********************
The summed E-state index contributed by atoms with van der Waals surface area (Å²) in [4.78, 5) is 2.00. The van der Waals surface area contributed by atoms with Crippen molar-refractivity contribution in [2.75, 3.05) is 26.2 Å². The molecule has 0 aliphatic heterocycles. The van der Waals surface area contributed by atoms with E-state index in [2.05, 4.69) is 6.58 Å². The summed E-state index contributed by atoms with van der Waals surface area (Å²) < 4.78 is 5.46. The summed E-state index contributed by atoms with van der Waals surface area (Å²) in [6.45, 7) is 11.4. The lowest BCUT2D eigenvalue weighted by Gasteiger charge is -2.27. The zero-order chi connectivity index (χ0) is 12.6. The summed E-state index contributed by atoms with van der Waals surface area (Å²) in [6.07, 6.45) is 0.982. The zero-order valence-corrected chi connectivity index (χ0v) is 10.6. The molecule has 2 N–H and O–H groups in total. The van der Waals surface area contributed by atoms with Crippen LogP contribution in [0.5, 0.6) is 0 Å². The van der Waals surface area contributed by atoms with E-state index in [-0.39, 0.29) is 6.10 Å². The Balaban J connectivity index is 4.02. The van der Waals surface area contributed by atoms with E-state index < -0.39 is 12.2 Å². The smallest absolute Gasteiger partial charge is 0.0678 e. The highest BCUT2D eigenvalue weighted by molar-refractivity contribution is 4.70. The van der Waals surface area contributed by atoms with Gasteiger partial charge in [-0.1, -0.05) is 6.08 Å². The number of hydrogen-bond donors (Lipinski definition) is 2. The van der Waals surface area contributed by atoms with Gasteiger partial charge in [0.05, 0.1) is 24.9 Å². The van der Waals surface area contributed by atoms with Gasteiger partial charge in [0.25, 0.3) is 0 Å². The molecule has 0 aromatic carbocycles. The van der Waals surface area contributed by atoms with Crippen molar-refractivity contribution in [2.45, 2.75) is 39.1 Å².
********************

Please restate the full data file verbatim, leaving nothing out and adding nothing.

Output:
The summed E-state index contributed by atoms with van der Waals surface area (Å²) in [4.78, 5) is 2.00. The van der Waals surface area contributed by atoms with Crippen molar-refractivity contribution in [2.75, 3.05) is 26.2 Å². The molecule has 0 aliphatic heterocycles. The van der Waals surface area contributed by atoms with E-state index in [2.05, 4.69) is 6.58 Å². The summed E-state index contributed by atoms with van der Waals surface area (Å²) < 4.78 is 5.46. The summed E-state index contributed by atoms with van der Waals surface area (Å²) in [6.45, 7) is 11.4. The lowest BCUT2D eigenvalue weighted by Gasteiger charge is -2.27. The zero-order chi connectivity index (χ0) is 12.6. The summed E-state index contributed by atoms with van der Waals surface area (Å²) in [6.07, 6.45) is 0.982. The zero-order valence-corrected chi connectivity index (χ0v) is 10.6. The molecule has 2 N–H and O–H groups in total. The van der Waals surface area contributed by atoms with Crippen LogP contribution in [0.5, 0.6) is 0 Å². The van der Waals surface area contributed by atoms with E-state index in [-0.39, 0.29) is 6.10 Å². The Balaban J connectivity index is 4.02. The van der Waals surface area contributed by atoms with E-state index < -0.39 is 12.2 Å². The smallest absolute Gasteiger partial charge is 0.0678 e. The highest BCUT2D eigenvalue weighted by molar-refractivity contribution is 4.70. The van der Waals surface area contributed by atoms with Gasteiger partial charge in [-0.1, -0.05) is 6.08 Å². The number of hydrogen-bond donors (Lipinski definition) is 2. The van der Waals surface area contributed by atoms with Gasteiger partial charge in [0.05, 0.1) is 24.9 Å². The van der Waals surface area contributed by atoms with Gasteiger partial charge in [0.25, 0.3) is 0 Å². The molecule has 0 aromatic carbocycles. The van der Waals surface area contributed by atoms with Crippen molar-refractivity contribution in [2.45, 2.75) is 39.1 Å².